Tuesday, January 26, 2016
A Different Kind of Diversity Fear
*And I do mean that as a genuine question, not a rhetorical one. Perhaps the current structures are the best we can do at the moment until broader societal parameters are changed!
LEARN. Possibly by saying something wrong, apologizing, and learning better.
"but it's too hard!" is not acceptable at this level.
At most colleges and universities, there is an official institutional doctrine on things like diversity, affirmative action, and sexual harassment. And it is best not to be perceived as holding views on these matters that depart in any significant way from officially-received doctrine. There really is no academic freedom here, especially if you are not a tenured faculty member or if you are an adjunct part-timer.
This is reminiscent of what things were like when I was working at Large Telecommunications Company. We were required to attend frequent meetings on diversity, affirmative action, and sexual harassment. The company had put in writing that an employee’s annual performance review rating could be adversely affected if they had or were perceived to have “difficulty in supporting affirmative action”. Consequently, at these meetings employees were reluctant to express any opinion that could be perceived by management as differing in any appreciable manner from the company’s official line on affirmative action or sexual harassment. If they said anything, they felt reduced to repeating slogans that were deemed to be “politically correct”. After all, this was a corporate environment , not an academic setting, there was no such thing as academic freedom, and the purpose of these meetings was strictly to inform the employees about official company policy on these matters, and hopefully keep the company out of the courtroom.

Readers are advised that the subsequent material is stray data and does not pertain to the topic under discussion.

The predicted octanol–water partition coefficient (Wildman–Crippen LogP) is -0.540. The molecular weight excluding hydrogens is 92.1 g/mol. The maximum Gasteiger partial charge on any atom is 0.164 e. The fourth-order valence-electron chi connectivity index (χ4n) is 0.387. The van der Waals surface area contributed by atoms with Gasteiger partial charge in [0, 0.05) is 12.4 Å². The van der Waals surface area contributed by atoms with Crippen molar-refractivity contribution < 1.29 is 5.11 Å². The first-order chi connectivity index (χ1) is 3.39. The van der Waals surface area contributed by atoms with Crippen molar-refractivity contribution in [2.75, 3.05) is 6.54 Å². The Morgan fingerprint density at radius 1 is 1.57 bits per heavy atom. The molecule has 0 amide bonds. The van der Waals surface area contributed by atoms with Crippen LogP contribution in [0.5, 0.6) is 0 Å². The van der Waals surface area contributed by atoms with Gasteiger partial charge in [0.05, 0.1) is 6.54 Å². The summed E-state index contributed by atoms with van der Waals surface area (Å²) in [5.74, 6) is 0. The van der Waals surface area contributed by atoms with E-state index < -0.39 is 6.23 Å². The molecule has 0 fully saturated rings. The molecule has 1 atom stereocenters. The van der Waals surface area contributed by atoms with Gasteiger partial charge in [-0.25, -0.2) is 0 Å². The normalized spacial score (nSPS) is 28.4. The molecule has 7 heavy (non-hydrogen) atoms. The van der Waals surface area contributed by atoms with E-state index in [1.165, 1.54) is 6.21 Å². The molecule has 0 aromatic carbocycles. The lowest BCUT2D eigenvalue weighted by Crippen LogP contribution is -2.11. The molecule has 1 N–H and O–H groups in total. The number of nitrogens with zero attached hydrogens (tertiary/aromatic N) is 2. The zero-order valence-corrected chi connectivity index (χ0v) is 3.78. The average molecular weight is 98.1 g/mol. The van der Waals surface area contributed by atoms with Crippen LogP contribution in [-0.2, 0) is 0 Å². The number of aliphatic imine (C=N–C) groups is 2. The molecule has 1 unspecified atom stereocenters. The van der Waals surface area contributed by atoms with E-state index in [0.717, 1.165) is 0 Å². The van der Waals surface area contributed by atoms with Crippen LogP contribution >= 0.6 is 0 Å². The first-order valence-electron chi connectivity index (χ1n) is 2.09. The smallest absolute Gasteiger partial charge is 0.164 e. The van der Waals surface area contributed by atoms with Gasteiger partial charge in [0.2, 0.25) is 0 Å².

Yeah. That's happening because the diversity coalition is, weirdly, eating its own supporters. We see this in grant writing and wrote about it in "Cultural Sensitivity, Cultural Insensitivity, and the 'Big Bootie' Problem in Grant Writing." The story is hilarious and demonstrates the dangers of saying almost anything about diversity, since the line between cultural sensitivity and insensitivity barely exists and move constantly.
Scott Alexander wrote about similar matters in "Radicalizing the Romanceless.
Jonathan Haidt has also written about the dangers of victim culture.
It takes only one well-meaning but inadvertent comment to end up pilloried. The optimal solution for someone who values their job is the one your prof came up with: silence.
In a world where we have millions of refugees pouring into Europe (and millions more who can't get there who are living in even worse circumstances), a mosquito-born virus (that may also be sexually transmittable) that apparently causes microcephaly, and an even shakier long-term prognosis for climate — we see academics upset that a yoga class is taught by non-Indian instructors (cultural appropriation, don'cha-know).
Even tenure won't protect you against remarks misinterpreted or taken out of context. Better to say nothing.
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